WCAG 2.0 – Closed Caption, Describe Video and Transcripts

Adding (or burning) captions into raw videos will not satisfy WCAG 2.0 criteria because the text then becomes part of the image which will not be narrated by screen readers or displayed on braille device. Real Closed Caption (CC) / Describe video is actually text overlaying the video for those who are visually impaired. Moodle does not currently offer a way to include subtitles for a video. The standard compliant and best practice approach to inserting video captions requires using the HTML5 <track> element. The various attributes of the is element allow you to specify the type of content, the language … Continue reading

Camtasia alternatives and other media tools for screencasting

Camtasia is one of the best and most complete set of tools out there for capturing a recording of your screen (called screencasting) but comes at a cost of $313.99 per person (as of this writing). While you might be able to afford it for a few licenses, if you want to give access to this tool to your whole staff, the cost can really add up. Here are some recommendations for (mostly) free media related tools — for those on a limited budget: Greenshot — Simple to use, comes with an editor to annotate still screenshot (no video). Kind of like … Continue reading

Making Print Screen Screenshots in Windows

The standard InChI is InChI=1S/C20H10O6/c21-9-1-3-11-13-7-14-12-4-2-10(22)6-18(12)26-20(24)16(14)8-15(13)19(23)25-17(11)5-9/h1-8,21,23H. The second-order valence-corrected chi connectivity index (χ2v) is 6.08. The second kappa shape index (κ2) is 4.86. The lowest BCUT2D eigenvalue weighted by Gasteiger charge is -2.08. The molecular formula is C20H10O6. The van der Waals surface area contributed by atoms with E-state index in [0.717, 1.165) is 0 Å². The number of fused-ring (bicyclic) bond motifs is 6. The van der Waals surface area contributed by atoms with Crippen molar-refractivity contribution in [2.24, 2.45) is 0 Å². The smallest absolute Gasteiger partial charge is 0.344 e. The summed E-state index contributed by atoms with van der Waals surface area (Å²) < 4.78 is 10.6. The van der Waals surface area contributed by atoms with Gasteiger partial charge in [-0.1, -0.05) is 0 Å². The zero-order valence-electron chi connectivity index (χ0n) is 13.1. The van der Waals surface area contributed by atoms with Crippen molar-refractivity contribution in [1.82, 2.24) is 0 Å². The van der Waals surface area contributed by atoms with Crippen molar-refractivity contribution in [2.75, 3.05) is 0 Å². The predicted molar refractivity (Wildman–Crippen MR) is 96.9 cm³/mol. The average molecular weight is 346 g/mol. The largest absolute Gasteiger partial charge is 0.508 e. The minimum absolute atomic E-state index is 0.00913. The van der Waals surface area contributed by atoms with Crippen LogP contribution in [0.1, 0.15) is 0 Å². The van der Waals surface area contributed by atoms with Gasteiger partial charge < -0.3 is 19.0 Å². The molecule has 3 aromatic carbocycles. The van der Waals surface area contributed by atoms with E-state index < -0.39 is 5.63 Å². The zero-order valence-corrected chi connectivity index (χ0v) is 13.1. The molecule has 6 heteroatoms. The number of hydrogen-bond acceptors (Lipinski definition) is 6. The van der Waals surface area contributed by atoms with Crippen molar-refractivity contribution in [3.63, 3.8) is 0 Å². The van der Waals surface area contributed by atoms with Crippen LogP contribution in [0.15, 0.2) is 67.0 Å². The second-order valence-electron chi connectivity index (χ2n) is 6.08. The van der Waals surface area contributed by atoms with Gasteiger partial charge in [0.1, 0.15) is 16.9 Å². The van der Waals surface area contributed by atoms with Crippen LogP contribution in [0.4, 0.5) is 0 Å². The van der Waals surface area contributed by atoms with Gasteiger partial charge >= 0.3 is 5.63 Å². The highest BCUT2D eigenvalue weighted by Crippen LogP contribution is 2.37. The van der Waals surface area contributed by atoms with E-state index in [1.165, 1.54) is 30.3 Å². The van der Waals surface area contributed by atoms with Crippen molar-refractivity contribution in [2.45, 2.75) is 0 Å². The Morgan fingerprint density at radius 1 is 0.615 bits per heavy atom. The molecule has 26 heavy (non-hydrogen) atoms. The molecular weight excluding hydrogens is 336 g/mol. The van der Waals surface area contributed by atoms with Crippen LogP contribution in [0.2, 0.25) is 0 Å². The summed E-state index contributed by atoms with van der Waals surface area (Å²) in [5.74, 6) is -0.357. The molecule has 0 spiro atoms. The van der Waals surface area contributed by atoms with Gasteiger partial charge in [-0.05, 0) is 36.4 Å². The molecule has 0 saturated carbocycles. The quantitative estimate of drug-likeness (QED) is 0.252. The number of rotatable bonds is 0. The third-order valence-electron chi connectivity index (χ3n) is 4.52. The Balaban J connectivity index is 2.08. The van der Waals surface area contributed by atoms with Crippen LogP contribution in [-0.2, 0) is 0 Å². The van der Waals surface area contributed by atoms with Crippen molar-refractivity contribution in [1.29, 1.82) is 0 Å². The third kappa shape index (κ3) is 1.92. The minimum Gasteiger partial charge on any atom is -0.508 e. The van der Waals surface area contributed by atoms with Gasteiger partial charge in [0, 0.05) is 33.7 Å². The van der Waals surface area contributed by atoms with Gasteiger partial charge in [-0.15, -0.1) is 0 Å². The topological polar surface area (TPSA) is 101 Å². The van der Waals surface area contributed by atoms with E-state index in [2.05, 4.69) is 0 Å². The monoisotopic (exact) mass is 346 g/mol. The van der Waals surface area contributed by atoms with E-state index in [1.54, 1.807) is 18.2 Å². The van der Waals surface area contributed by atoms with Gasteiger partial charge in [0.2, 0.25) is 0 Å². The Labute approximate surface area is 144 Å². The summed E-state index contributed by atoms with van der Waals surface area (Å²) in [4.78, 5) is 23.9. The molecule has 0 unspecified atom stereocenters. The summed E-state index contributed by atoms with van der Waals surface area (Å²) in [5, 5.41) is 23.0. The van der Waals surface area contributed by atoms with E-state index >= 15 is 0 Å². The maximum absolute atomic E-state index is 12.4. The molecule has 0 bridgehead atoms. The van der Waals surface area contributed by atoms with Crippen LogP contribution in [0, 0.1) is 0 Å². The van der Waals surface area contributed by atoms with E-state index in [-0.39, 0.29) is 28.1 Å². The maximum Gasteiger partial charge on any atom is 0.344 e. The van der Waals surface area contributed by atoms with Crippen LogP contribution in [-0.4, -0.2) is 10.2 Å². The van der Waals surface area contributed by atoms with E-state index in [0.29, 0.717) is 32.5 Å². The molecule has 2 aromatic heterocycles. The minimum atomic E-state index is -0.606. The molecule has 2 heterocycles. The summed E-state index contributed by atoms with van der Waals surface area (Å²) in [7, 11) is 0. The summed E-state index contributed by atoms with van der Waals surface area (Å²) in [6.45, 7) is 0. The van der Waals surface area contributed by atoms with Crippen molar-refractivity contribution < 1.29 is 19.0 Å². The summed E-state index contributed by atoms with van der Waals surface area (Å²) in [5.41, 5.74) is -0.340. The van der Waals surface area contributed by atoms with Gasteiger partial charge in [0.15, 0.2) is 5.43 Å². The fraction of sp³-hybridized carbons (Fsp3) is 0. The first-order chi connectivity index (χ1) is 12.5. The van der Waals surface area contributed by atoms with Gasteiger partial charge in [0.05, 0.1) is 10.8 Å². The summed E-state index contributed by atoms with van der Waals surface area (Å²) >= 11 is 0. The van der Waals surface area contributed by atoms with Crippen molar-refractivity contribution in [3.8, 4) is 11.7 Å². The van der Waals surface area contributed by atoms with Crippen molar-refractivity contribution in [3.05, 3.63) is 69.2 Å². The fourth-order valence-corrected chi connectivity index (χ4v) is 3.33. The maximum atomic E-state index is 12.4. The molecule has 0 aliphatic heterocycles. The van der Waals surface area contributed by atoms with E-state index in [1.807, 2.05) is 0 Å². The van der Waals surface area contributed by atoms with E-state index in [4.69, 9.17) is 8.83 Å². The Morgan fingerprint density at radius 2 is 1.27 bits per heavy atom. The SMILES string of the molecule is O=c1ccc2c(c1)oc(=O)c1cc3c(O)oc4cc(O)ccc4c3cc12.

You can capture a screenshot of almost anything that appears on your computer by using any of the following methods in Windows: There is a great free tool called Greenshot that works with the Print Screen button. It allows you to capture any part of the screen you want. Greenshot includes extra features like: Sending your screenshot to the clipboard, a printer, your email application, Powerpoint, Word, Excel and upload directly to Confluence or Dropbox. Opening the image in the Greenshot image editor where you can annotate the image with arrows, shapes, lines and text as well as apply any of several special effects. Includes many advanced … Continue reading

Video and Audio Formats for the Web

Publishing audio or video media on the web? When creating audio or video for publication on the web, here are some guidelines to ensure that yours can be heard and viewed on all computers, tablets  and smartphones. The only assumption is that your target audience isn’t still on dial-up. Audio for Web File Format: MP3 Standard Quality (for speech): 22 kHz, 64 Kbps/mono High Quality (for music): 44.1 kHz, 128 Kbps/stereo Super High Quality (for full range of music): 44.1 kHz, 192 Kbps/stereo Offline Source Files: Should be saved in WAV format, 44.1 kHz, 16-bit, stereo (also known as CD quality) — or … Continue reading